Submissions should be between 4,000 and 8,000 words in length.

Am I eligible for publishing?

Clocks and Clouds publishes work completed by American University undergraduate students. Students who have graduated or transferred from American University within one year of the submission deadline may submit work completed while an undergraduate at the university. Students who have transferred to American University may submit work completed at a previous institution. 

Students in a combined B.A./M.A. program may only submit work substantially completed before finishing the requirements for the B.A. and may not submit work completed for a 600- or 700-level class.

All submissions should make an original contribution to the field of study. Clocks and Clouds does not publish literature reviews, policy briefings, memos, or essays. Submissions may use any accepted methodology, quantitative or qualitative. All research must also comply with the American University Academic Integrity Code and be in compliance with the AU Institutional Review Board policies. Submissions may be based on previous class work or work presented at conferences and research seminars, but may not be based on work previously published in an academic journal or similar printed source.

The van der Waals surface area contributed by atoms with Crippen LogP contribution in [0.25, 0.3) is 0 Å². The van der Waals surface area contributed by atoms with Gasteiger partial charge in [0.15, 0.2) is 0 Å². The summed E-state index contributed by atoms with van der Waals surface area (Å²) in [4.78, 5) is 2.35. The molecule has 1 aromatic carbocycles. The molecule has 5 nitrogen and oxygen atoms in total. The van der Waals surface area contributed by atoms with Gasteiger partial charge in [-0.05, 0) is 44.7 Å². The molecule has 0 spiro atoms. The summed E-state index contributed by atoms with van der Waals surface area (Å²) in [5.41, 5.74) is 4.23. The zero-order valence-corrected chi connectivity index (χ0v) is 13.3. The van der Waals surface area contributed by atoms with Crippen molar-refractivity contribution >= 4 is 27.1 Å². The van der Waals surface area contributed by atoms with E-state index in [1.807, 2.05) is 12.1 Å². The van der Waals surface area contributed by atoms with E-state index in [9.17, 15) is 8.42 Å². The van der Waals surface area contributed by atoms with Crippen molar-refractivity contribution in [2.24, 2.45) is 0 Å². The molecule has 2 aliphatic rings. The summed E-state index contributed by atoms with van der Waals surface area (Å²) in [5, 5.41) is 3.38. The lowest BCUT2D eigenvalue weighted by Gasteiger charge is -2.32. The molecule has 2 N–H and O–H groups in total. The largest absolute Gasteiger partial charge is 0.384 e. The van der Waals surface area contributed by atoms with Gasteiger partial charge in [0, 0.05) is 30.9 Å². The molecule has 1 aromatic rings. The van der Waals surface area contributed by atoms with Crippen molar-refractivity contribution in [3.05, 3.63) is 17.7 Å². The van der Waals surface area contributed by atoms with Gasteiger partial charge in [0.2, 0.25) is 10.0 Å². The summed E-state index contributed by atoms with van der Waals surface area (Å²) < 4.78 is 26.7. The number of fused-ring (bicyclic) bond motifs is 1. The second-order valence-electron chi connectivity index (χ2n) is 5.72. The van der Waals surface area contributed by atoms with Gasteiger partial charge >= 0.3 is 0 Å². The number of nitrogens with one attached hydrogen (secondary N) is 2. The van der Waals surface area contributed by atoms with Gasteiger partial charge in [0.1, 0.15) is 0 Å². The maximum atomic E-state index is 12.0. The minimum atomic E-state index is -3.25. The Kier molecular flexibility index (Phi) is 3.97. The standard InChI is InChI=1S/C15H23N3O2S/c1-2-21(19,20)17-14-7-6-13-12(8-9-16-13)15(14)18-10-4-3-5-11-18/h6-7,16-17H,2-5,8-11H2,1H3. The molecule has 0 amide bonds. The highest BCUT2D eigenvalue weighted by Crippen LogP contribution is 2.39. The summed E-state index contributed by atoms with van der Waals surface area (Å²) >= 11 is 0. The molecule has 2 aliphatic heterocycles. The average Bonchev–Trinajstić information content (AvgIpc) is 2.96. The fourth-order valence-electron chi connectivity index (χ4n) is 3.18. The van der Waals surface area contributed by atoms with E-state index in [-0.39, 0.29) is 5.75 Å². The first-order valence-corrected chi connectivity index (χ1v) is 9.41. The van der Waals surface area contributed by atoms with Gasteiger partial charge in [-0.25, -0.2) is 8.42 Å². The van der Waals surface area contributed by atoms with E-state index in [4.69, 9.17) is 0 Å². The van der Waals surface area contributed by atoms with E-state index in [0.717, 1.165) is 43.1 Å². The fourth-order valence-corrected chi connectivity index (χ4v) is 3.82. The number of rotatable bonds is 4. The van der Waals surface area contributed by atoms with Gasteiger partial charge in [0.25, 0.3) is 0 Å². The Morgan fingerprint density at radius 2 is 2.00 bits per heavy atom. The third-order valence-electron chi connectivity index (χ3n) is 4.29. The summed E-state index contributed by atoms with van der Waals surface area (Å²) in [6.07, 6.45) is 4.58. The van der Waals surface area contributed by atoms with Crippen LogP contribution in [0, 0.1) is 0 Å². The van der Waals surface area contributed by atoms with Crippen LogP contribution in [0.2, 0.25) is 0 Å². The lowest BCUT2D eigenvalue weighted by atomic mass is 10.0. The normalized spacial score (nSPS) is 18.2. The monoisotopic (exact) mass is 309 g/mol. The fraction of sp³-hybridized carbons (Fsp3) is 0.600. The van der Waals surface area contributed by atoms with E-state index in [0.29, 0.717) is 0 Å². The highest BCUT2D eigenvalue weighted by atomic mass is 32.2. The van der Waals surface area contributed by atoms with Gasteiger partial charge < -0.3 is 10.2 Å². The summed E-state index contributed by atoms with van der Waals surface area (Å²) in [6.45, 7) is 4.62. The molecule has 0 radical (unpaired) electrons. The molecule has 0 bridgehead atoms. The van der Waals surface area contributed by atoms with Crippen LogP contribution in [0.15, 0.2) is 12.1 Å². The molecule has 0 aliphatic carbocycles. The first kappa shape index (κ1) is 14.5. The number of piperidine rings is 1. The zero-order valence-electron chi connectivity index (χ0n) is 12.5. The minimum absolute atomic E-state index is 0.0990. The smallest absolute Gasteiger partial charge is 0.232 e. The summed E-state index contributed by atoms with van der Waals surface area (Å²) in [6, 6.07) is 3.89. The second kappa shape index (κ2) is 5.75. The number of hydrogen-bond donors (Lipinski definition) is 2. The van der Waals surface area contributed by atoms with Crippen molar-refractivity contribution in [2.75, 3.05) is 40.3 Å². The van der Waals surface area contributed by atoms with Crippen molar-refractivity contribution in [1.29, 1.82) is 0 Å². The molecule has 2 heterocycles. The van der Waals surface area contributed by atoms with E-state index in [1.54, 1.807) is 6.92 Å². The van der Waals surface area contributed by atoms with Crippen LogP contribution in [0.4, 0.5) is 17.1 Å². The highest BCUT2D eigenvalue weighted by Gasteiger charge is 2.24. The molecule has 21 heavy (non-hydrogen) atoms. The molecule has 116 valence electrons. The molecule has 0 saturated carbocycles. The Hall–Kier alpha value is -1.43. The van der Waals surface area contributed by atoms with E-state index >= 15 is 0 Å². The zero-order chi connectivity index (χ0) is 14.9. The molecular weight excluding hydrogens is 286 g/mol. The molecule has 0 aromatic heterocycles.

Below is the evaluation rubric Clocks and Clouds uses to review submissions.

Contribution to Existing Knowledge

  • Does the author clearly explain what makes the topic important?
  • Has the author omitted any relevant and important topics?
  • Does the author dedicate space to unnecessary topics or inappropriate sources?
  • Are concepts accurately tied to their sources?
  • Does the review synthesize, rather than summarize, findings of the literature?
  • Does the review identify weaknesses with existing research?

Theoretical Richness

  • Are the author’s hypotheses and theory clear?
  • Does the author identify all variables of interest and exclude trivial variables?
  • Does the hypothesis address issues identified in the literature review?
  • Is the argument original, insightful, plausible, and ambitious?
  • Are models described in a thorough but easily understandable way?

Methodological Strength